Campers have more scenic, off-grid places to go RVing thanks to recent legislation by President Obama. Earlier this summer he approved the expansion or creation of national monuments in Nevada, Texas and California.
Of the three, the Nevada and California national monuments have on-site RV camping opportunities, with the Nevada monument having the most. Here’s the scoop on what you’ll find in the Basin and Range National Monument in Nevada and the Berryessa Snow Mountain National Monument in Northern California.
Go RVing in Nevada at Basin and Range National Monument
To the untrained eye, the vast, seemingly empty expanse of desert terrain in south eastern Nevada seems devoid of interesting places to go RVing and camping but the recent designation of Basin and Range National Monument is about to prove to visitors that there really is epic amounts of adventure waiting for the off-grid nature lover.
Located about two hours north of Las Vegas, Basin and Range National monument is 704,000 acres packed with over 13,000 years of native and western settlement culture. This new national monument has perhaps the greatest number of places to go RVing and camping simply because of the vast, expansive land within the monument’s borders. As the first the Bureau of Land Management monument site in Nevada, the new protected area includes the areas of Garden Valley and Coal Valley; the Worthington Mountains, Golden Gate Range, Seaman Mountains, and Mount Irish Range; the Hiko Narrows and White River Narrows; and the Shooting Gallery rock art site.
In addition to these scenic destinations, the monument includes one of the west’s most unusual, mile-long art projects known as “City” by artist Michael Heizer. This mammoth outdoor sculpture work has been in progress since 1972 and located in Garden Valley, near the town of Hiko. Heizer has used his privately owned land to create a massive earthen sculpture representative of ancient pyramids that may eventually be open to the public.
From the earliest Native American inhabitants to the miners and ranchers who were tough enough to inhabit the region, now you can experience the rich solitude of this remote, vast landscape at a cost of next to nothing. To experience the best of Basin and Range National Monument, the BLM recommends:
This wilderness area contains limestone cliffs, natural arches, and 2,000 acres of forest. It is best accessed from the west, via Highway 375 near Rachel.
Placed on the National Register of Historic Places in 1976, this collection of prehistoric rock art is about 90 miles south of Ely on Highway 318.
The Mount Irish site is about 4 miles north of the intersection of Highway 318 and Highway 93, and indicated by a BLM sign. According to Sangres.com, “The entire mountain range is filled with pre-historic and historic cultural resources, including many petroglyphs, ancient campsites, hunting blinds and lithic scatters.”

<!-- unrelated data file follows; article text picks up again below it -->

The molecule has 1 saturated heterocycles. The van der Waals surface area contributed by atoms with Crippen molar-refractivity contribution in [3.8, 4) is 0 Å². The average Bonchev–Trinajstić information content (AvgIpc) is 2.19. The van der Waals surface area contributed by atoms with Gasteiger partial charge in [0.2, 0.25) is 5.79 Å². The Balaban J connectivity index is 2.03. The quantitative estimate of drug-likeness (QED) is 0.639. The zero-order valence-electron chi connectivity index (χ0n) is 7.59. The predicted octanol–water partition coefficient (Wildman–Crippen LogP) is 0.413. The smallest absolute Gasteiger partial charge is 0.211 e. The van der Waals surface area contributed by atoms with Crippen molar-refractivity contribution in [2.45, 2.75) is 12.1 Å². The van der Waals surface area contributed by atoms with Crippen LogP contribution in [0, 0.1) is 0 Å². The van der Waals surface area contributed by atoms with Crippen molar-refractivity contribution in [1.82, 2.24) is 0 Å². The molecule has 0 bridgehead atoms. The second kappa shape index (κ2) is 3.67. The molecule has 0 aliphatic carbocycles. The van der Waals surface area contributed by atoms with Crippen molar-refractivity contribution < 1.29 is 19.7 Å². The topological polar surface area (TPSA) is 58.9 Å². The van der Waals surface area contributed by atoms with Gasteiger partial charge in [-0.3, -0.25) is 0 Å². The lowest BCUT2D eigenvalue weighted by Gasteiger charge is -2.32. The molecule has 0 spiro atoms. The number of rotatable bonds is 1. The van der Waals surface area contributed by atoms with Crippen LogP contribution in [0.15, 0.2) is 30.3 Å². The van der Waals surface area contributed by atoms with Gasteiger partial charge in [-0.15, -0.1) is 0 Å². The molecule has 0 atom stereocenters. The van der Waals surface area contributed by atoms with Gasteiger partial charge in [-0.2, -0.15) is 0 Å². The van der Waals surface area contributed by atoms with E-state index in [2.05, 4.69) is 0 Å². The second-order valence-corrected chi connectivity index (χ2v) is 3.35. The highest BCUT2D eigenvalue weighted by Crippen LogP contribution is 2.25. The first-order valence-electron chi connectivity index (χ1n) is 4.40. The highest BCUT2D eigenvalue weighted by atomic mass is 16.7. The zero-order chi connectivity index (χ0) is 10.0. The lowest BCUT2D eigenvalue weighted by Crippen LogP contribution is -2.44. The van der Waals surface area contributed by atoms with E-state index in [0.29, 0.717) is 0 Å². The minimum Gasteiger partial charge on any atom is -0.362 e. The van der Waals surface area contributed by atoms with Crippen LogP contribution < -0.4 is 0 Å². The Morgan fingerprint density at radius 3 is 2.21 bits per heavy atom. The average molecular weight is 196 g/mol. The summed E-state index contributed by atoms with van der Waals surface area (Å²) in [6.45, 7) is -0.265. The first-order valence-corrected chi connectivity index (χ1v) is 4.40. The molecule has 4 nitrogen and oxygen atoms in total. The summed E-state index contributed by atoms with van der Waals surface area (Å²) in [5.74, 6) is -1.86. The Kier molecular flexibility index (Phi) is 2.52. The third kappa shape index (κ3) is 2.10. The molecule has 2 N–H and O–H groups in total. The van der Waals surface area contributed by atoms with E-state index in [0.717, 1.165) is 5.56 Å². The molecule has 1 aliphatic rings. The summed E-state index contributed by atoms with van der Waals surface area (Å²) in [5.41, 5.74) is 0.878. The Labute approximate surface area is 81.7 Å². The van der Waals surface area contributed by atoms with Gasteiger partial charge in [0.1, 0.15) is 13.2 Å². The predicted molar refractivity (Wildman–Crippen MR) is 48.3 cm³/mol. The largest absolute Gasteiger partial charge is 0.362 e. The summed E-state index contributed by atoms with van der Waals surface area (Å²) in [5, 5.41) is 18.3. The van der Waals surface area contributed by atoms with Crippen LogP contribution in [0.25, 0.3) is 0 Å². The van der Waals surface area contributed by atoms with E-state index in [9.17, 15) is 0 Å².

As the name implies, this canyon is believed to have been used by earlier inhabitants to drive game animals toward hunters. Petroglyphs here show all three of the main art styles found in the Pahranagat Valley: Great Basin Abstract, Pahranagat Representational, and Fremont Representational.
Although motorized vehicles are not permitted in the Worthington Mountains Wilderness area, the usual dispersed camping guidelines for BLM land applies to other areas within the remainder of the monument. Bring all of your own provisions and get ready to go:
- Rock Hounding
- Off-Highway Vehicle Use
Go RVing in California to Berryessa Snow Mountain National Monument
Drive your RV about 100 miles northwest of Sacramento to experience California’s newest national monument, Berryessa Snow Mountain, an area featuring” a dazzling outdoor wonderland rich in unique natural features and loaded with recreational opportunities,” according to Berryessa Snow Mountain preservationists. They add:
“Visitors can find California’s second-largest population of wintering bald eagles, float the thrilling rapids of wild and scenic Cache Creek, witness herds of wild Tule elk, and catch a glimpse of black bears. Opportunities for hiking, camping, botany, birding, hunting, and horseback riding abound. Tourists and nature lovers in California will see more than 330,000 acres in northern California set aside for a new monument at Berryessa Snow Mountain.” The area is managed by the BLM and includes the Snow Mountain Wilderness, Cache Creek Natural Area and the Mendocino National Forest. It features an endless region of places to enjoy the outdoors, however due to the rugged nature of the area, designated RV campsites and dispersed camping opportunities for RVs of any size are limited.
Start exploring the area by reserving a campsite at Cache Creek Regional Park, a 45-site riverfront park that receives accollades by other RVers. Keep in mind that summer temperatures can soar into the 100s and potable water supplies are scarce. For more ideas about great RVing adventures at national monuments, stop by the iRV2 Discussion Forum topic “Camping Locations, Plans & Trip Reports.”